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cajun 22

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As always, thank you CF for your contributions to this site and the platform.

I have since moved on from the platform but enjoyed the tungsten ride while it lasted. The new owner is very pleased with the Gen 2 and the A1 bolts. Even happier that he purchased both on them when he acquired the M11.

Again, it's good to see you here.
 

sigstroker

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I guess it makes sense about the lack of steel bolts. It's like finding new parts for Edsels. They've been out of production since the 80's.
 

GunsCarsPlanes

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It's exciting to see progress on this matter, regardless of 380 vs 9!

While I'm not an expert on the specific intricacies of each material, I personally don't have a preference between tungsten, copper tungsten alloy, or steel. My primary objective is a slow fire bolt, regardless of the material used. However, I'm curious if there are any significant differences between steel and tungsten that make the latter more desirable.

I have a Lage 11k upper on order, those uppers come with a slow fire bolt so I'm guessing Lage has a supply of steel bolts they convert to slow fire that are shipped with the uppers?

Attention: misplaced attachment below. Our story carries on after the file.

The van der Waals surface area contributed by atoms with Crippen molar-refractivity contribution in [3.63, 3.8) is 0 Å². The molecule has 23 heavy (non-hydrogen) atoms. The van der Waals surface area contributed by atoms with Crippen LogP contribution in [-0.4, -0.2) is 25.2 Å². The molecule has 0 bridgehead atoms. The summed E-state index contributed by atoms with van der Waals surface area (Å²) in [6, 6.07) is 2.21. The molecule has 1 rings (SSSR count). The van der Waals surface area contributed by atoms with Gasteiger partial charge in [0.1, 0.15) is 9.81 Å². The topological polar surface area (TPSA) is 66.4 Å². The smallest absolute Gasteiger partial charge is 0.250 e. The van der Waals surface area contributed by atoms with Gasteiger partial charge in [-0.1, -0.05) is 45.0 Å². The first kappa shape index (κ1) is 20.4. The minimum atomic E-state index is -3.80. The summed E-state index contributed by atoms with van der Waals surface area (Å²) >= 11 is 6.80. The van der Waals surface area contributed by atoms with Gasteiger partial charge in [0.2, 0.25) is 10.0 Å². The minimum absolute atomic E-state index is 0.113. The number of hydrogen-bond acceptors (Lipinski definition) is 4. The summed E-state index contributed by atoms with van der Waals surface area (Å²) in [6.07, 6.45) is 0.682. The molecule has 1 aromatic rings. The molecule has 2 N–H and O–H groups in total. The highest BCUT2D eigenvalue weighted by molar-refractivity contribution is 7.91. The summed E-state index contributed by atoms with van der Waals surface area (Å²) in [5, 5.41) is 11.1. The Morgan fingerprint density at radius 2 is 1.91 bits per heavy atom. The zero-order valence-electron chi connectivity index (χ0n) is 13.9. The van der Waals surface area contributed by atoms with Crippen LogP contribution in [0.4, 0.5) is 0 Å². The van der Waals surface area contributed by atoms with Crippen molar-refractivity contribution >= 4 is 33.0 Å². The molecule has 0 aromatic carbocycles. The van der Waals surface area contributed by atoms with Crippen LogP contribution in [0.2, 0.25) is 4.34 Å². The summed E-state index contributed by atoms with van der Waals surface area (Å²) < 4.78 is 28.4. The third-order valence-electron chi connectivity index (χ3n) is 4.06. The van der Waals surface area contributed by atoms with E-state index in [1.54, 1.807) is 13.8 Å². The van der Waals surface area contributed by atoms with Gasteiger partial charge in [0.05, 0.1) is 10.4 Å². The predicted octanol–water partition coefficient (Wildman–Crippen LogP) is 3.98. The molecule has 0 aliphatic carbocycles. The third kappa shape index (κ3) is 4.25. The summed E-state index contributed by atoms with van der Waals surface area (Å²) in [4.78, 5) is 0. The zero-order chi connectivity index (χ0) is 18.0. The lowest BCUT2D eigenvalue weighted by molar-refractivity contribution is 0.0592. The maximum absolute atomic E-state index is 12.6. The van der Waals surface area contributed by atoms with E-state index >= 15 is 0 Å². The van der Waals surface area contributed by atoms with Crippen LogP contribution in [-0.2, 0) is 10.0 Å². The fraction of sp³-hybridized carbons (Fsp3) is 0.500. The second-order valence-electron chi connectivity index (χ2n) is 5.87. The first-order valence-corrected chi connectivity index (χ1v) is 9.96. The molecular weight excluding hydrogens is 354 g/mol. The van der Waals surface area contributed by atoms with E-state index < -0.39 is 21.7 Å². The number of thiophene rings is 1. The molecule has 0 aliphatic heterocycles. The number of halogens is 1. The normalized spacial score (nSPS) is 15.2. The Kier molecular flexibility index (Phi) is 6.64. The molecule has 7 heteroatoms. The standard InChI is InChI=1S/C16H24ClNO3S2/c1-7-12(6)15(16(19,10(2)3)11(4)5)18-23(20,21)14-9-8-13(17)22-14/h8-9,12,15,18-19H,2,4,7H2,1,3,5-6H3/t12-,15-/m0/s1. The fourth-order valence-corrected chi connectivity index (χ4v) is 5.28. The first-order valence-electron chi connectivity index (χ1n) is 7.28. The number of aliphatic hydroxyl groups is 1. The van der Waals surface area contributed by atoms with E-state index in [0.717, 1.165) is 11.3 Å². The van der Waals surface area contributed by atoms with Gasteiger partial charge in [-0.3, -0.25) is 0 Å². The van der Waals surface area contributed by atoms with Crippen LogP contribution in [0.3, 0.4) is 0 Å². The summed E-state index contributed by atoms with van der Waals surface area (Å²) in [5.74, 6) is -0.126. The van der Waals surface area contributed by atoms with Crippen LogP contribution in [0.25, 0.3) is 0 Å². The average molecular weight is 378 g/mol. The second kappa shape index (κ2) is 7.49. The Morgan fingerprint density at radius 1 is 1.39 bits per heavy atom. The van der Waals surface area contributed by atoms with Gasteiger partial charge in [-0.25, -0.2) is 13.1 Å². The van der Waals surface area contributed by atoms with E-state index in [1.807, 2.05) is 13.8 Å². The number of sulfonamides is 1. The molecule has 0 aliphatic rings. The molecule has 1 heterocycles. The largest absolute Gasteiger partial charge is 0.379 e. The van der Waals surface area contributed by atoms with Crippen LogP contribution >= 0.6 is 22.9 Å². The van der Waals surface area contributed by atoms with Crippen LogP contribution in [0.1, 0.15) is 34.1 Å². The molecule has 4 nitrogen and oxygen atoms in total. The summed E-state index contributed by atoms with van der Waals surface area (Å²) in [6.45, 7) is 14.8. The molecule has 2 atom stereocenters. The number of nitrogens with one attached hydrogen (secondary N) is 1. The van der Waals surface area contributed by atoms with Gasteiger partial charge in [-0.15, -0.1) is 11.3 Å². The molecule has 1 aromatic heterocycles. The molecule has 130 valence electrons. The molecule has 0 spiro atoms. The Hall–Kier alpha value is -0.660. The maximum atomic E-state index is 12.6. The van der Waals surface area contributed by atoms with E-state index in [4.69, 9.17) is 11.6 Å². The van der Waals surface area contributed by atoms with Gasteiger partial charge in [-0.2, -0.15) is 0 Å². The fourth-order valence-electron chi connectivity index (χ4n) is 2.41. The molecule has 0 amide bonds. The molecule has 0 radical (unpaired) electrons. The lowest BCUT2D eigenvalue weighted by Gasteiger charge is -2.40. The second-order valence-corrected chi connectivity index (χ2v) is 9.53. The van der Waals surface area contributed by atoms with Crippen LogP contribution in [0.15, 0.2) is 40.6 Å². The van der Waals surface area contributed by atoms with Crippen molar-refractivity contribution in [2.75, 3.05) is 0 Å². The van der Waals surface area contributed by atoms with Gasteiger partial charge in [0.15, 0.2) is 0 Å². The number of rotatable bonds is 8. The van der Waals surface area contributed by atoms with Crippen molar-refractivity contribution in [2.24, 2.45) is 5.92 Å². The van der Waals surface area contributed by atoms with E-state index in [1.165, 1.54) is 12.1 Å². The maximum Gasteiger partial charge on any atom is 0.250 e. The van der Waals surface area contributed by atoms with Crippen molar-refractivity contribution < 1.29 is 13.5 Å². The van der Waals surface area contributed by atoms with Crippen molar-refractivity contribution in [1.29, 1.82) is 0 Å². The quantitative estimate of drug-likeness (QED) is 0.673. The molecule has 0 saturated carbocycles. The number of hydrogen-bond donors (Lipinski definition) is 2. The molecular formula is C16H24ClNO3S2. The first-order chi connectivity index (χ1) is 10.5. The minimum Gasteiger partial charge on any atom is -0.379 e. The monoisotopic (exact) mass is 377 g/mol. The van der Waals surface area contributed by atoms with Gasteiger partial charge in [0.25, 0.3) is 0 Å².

MitchWerbellsGhost87

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It's exciting to see progress on this matter, regardless of 380 vs 9!

While I'm not an expert on the specific intricacies of each material, I personally don't have a preference between tungsten, copper tungsten alloy, or steel. My primary objective is a slow fire bolt, regardless of the material used. However, I'm curious if there are any significant differences between steel and tungsten that make the latter more desirable.

I have a Lage 11k upper on order, those uppers come with a slow fire bolt so I'm guessing Lage has a supply of steel bolts they convert to slow fire that are shipped with the uppers?
The LAGE bolts are configured for a slower rate of fire but only work in the appropriate LAGE uppers. They have a weighted bar on the top that fits in the larger upper receivers. I admittedly dont know much about the LAGE uppers or the different models, but I do know they use a standard factory style bolt with a heavy steel bar attached to the top of the bolt in at least some of the models I have seen.

the LAGE bolt cannot be installed in a normal factory M11/9 upper to achieve a slower rate of fire, it only works with the whole LAGE upper receiver system. The weighted slow fire bolts in question in this thread are meant to be installed in a standard factory spec upper in place of the OEM bolt assembly and lower the rate of fire significantly. It is the ability to convert the factory gun with a normal upper to a slower rate of fire that makes these bolts very desirable, as nobody is currently making anything like this and there is a high demand for it.
 

ktk120

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Yes correct. These tungsten or hybrid bolts drop into any upper that takes an OEM bolt. Steel is not heavy enough and that's why the rate of fire is so fast. If its the exact same size and dimension bolt it can only be slowed by adding or making it from elements that are heavier. That's why tungsten was used.

Lage is a completely proprietary system that lives inside the lage upper. It has steel and has a longer travel cycle on some uppers to achieve the slower rate of fire